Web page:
The end of the tale isn’t surprising, but the way that the logic is worked out to its predestined conclusion is nice, and the drawings are wonderful.

Another favorite B&W scratchboard example is Peter Kuper’s comic adaptation of Franz Kafka’s Metamorphosis. The expressionistic style of the stark black and white compositions works well with the story, and it is very true to the spirit and humor of the tale.  (Yes, Kafka is funny! )

Finally, a black and white image done with pen and ink, and reproduced in the newspapers of 1925 – a Sunday panel from Krazy and Ignatz, by George Herriman.  I have dipped into these before because they are celebrated widely as a high point of comics, a great 20th century achievement in art and satire, and a deep poetical statement about…well, lot’s of things.  At first, I was merely amused, but found them a bit tedious.  Now, however, having followed them a bit, as Sunday readers would have, I can say that the more I read, the more seduced I am.  They have a unique atmosphere and sensibility:  surreal, dadaist, poetic, satirical, slapstick, and always composed with sophistication and wit.  One never knows what will come next.

The plot line of the series is quite simple:  Ignatz Mouse lives for nothing but to throw bricks at the head of Krazy Kat.  Officer Pup tries to stop him, but usually fails.  Kat seems to take the endless attacks as a sign of true love, because when a brick hits someone else in one strip, he is very jealous.  I’ve not fathomed all the motives of Ignatz yet.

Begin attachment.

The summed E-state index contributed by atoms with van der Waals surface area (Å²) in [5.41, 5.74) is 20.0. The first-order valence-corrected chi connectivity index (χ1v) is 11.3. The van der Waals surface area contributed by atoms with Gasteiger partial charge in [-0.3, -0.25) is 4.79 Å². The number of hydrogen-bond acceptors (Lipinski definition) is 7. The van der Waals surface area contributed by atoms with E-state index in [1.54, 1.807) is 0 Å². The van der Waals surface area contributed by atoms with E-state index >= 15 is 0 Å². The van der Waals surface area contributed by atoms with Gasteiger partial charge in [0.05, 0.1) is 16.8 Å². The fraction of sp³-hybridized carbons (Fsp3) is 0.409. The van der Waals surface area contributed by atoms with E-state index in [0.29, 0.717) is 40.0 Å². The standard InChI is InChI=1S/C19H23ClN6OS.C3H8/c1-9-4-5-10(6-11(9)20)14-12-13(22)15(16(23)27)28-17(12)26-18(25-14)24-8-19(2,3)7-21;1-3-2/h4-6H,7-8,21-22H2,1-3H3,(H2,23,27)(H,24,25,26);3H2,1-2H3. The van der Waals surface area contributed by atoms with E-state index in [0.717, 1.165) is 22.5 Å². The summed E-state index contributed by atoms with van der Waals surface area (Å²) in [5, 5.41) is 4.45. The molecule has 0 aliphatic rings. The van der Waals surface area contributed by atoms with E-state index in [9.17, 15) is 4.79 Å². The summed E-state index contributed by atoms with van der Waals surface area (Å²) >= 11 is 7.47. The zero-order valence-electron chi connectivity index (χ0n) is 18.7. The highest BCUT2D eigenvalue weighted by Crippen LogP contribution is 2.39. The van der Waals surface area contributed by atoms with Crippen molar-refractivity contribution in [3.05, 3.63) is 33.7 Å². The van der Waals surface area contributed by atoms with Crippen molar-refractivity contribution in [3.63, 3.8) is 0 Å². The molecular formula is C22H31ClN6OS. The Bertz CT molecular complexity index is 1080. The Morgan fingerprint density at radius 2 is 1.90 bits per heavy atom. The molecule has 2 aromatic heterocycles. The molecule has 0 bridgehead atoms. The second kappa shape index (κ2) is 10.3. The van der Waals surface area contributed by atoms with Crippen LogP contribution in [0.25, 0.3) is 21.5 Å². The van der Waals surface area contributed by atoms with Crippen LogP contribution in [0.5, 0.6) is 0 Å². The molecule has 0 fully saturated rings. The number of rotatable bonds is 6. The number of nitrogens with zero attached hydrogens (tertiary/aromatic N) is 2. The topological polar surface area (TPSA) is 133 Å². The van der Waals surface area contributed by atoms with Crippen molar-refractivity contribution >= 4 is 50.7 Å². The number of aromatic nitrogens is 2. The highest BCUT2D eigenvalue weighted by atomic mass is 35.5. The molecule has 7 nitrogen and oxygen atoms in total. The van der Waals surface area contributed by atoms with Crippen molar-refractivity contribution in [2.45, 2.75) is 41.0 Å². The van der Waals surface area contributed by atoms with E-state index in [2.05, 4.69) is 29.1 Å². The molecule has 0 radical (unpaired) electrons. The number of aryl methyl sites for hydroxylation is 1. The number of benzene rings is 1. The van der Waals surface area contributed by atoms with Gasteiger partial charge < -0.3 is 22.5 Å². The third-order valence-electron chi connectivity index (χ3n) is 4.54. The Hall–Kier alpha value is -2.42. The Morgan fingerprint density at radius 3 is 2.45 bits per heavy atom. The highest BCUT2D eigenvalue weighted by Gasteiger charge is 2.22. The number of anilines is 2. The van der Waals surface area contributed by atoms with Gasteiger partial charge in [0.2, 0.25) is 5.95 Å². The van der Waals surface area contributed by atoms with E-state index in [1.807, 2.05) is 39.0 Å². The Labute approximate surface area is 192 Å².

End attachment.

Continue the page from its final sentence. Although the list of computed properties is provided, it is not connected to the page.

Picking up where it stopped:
Sounds like a dada version of a Greek tragedy.  Here the Kat muses on the nature and source of time in a typically arid and otherworldly landscape.

Here Ignatz thinks he’s come upon a source of bricks to last him for a near eternity of head-smashing attacks on Kat.


Black and White

December 18, 2007

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The drawing above is by the artist Heinrich Kley, an academic painter who turned satirist. I owe my rediscovery of him – I’ve seen some of his images before – to Richard Sala, who like me, enjoys his drawings and mentioned them in an interview. (He also intimates that his heroine Peculia is inspired by Louise Brooks.)

Kley’s drawings can be grotesque, bizarre, and hilarious. (Here is a site with a nice gallery: The Art of Heinrich Kley). The tension and sinuosity of his line – so typical of Art Nouveau – is fascinating. Click on this thumbnail to see a short animated tribute to him that I created from some of his drawings, a sequence that may have inspired some animators at Disney.

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There’s no end to the wonders of black and white drawings, woodcuts, and engravings from this period, some of them a source of rich inspiration for comic artists today, as well as others of course. I find the work of Frans Masereel particularly arresting. Both he and the American Lynd Ward, created early forms of what some now call the “graphic novel.”